I received phone call last week from a publicist at Burson-Marsteller. This was unusual on many counts.
At first I assumed she found me because of my blog, but I noticed when she followed up via email that she had my writer email address, not my blogger address. Hmmm… She led right off with Deep Vein Thrombosis and she sounded surprised that I knew what that was.
Deep Vein Thrombosis and Pulmonary Embolisms can be lethal. I’ve never had one, but I well remember the scare. It was during my cancer war days and I, an in-patient, fainted while seated in a wheelchair enroute to my room following a CT scan. When I came to, moments later, I was on a gurney and already on my way to Intensive Care because the doctors feared that I might have thrown a clot. They kept me there for 48-hours, just in case. In addition to the chemo lines, trachea and gastro tubes, I was now connected to the EKG, pulse, oxygen, and other monitors; tethered in every possible way. Those 48 hours were scarier than the cancer.
DVT occurs when a blood clot forms in a deep vein, usually in the lower limbs. A complication of DVT, pulmonary embolism, can occur when a fragment of a blood clot breaks loose from the wall of the vein and migrates to the lungs, where it blocks a pulmonary artery or one of its branches.
Anyway, six years ago, March was proclaimed National DVT Awareness Month and the Coalition to Prevent Deep Vein Thrombosis is on a mission to educate Americans about the dangers. Their National Patient Spokesperson is Melanie Bloom, widow of NBC news correspondent David Bloom who died in Iraq due to complications of DVT, and they’ve recently announced Driving to Reduce the Risks of DVT, a nationwide mobile campaign designed to encourage dialogue between healthcare professionals and patients about this serious but preventable condition.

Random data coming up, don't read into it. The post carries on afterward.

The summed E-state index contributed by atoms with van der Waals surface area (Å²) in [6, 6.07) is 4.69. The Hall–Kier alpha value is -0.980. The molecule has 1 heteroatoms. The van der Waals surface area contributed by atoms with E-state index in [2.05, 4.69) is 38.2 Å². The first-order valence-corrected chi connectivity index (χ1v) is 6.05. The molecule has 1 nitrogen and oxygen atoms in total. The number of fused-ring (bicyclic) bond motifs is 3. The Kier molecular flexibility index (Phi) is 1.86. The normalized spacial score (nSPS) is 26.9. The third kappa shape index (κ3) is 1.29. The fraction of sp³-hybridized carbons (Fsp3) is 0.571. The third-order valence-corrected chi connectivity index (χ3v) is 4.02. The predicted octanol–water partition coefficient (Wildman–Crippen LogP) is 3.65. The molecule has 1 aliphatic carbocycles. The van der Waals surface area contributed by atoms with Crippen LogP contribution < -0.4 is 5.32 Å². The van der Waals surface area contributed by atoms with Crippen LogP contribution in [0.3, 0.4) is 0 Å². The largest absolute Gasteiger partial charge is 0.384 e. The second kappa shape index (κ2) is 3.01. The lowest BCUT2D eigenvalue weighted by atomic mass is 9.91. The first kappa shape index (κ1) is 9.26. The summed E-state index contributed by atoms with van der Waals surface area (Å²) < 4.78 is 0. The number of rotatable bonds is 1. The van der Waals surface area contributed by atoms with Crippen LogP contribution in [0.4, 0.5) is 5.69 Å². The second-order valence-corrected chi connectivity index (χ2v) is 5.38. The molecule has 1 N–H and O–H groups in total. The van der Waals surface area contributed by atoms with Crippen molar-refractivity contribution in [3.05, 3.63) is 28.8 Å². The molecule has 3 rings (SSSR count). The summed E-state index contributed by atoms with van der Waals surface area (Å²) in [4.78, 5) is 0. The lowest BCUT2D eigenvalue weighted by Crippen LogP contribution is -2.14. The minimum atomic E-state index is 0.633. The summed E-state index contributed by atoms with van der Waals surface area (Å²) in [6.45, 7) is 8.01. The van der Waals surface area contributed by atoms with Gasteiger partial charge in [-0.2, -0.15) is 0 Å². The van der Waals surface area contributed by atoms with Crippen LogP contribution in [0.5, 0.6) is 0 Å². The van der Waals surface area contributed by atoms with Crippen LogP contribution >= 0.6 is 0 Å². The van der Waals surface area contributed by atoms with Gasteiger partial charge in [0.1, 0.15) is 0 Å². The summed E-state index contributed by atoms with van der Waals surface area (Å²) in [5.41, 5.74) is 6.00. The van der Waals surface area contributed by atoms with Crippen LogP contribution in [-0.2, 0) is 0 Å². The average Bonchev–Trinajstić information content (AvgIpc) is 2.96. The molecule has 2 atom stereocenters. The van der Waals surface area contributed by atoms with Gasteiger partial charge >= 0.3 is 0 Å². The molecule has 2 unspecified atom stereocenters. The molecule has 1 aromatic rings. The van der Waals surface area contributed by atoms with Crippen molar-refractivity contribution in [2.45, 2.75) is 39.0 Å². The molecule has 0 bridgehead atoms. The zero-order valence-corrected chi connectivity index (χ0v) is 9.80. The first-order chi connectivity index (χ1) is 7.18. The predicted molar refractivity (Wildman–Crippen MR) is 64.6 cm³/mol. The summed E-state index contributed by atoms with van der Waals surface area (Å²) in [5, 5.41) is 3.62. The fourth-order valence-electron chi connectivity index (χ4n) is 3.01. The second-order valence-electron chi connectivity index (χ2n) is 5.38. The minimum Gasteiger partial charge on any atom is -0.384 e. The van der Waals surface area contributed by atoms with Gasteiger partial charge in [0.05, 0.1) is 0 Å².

The customized recreational vehicle is currently visiting hospitals and local communities. They started off on March 3rd in Washington DC. On Tuesday the 10th they’ll be in the big apple, stopping first at Rockefeller Center for The Today Show and then the Weill Cornell Medical Center. Another highlight will be a stop at the Metrodome for a Minneapolis Twins baseball game on May 12th, but mostly they’ll be visiting hospitals and universities. Other strops include Richmond, Atlanta, Orlando, Dallas, San Antonio, Pheonix, Sacramento, Las Vegas, Denver, Kansas City, Minneapolis, Columbus, ending in Pittsburgh on May 23rd.
Here are a few more scary facts:
- Complications from DVT kill more people each year in the U.S. than breast cancer and AIDS combined.
- In the United States, DVT affects up to 2 million people annually.
- Approximately 300,000 Americans die each year from a pulmonary embolism, the majority of which result from DVT
- DVT-related pulmonary embolisms are the most common cause of preventable hospital death